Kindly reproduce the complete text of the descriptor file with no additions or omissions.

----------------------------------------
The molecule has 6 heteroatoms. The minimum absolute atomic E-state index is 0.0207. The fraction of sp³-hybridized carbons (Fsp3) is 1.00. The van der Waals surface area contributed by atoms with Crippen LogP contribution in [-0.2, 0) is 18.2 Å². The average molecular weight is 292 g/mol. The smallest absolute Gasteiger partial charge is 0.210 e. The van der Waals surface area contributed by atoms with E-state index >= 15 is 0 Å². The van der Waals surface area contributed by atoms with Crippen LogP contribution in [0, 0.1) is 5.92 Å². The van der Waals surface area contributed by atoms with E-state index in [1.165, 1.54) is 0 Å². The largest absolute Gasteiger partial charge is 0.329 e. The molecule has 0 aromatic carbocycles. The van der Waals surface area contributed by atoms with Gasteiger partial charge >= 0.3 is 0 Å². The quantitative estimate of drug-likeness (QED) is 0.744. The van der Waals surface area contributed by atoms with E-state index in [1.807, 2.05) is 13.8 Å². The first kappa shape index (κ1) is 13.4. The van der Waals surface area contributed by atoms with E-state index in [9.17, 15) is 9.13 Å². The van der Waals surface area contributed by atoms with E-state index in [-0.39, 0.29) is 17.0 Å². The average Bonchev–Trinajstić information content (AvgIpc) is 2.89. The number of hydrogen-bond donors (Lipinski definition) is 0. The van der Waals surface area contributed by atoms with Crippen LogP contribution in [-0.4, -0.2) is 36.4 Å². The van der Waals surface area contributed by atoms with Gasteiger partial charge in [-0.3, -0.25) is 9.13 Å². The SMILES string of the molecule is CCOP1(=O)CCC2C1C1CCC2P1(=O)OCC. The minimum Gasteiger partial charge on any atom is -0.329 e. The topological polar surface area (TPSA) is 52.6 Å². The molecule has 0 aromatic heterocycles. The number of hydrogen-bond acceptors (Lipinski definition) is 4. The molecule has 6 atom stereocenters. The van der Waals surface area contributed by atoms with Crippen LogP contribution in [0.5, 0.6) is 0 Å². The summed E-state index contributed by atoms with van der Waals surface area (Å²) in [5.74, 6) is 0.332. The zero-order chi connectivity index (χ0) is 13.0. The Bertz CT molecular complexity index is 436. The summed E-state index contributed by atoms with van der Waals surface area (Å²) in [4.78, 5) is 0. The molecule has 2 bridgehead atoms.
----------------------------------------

The molecule has 6 heteroatoms. The minimum absolute atomic E-state index is 0.0207. The fraction of sp³-hybridized carbons (Fsp3) is 1.00. The van der Waals surface area contributed by atoms with Crippen LogP contribution in [-0.2, 0) is 18.2 Å². The average molecular weight is 292 g/mol. The smallest absolute Gasteiger partial charge is 0.210 e. The van der Waals surface area contributed by atoms with E-state index >= 15 is 0 Å². The van der Waals surface area contributed by atoms with Crippen LogP contribution in [0, 0.1) is 5.92 Å². The van der Waals surface area contributed by atoms with E-state index in [1.165, 1.54) is 0 Å². The largest absolute Gasteiger partial charge is 0.329 e. The molecule has 0 aromatic carbocycles. The van der Waals surface area contributed by atoms with Gasteiger partial charge >= 0.3 is 0 Å². The quantitative estimate of drug-likeness (QED) is 0.744. The van der Waals surface area contributed by atoms with E-state index in [1.807, 2.05) is 13.8 Å². The first kappa shape index (κ1) is 13.4. The van der Waals surface area contributed by atoms with E-state index in [9.17, 15) is 9.13 Å². The van der Waals surface area contributed by atoms with E-state index in [-0.39, 0.29) is 17.0 Å². The average Bonchev–Trinajstić information content (AvgIpc) is 2.89. The number of hydrogen-bond donors (Lipinski definition) is 0. The van der Waals surface area contributed by atoms with Crippen LogP contribution in [-0.4, -0.2) is 36.4 Å². The van der Waals surface area contributed by atoms with Gasteiger partial charge in [-0.3, -0.25) is 9.13 Å². The SMILES string of the molecule is CCOP1(=O)CCC2C1C1CCC2P1(=O)OCC. The minimum Gasteiger partial charge on any atom is -0.329 e. The topological polar surface area (TPSA) is 52.6 Å². The molecule has 0 aromatic heterocycles. The number of hydrogen-bond acceptors (Lipinski definition) is 4. The molecule has 6 atom stereocenters. The van der Waals surface area contributed by atoms with Crippen LogP contribution in [0.5, 0.6) is 0 Å². The summed E-state index contributed by atoms with van der Waals surface area (Å²) in [5.74, 6) is 0.332. The zero-order chi connectivity index (χ0) is 13.0. The Bertz CT molecular complexity index is 436. The summed E-state index contributed by atoms with van der Waals surface area (Å²) in [4.78, 5) is 0. The molecule has 2 bridgehead atoms.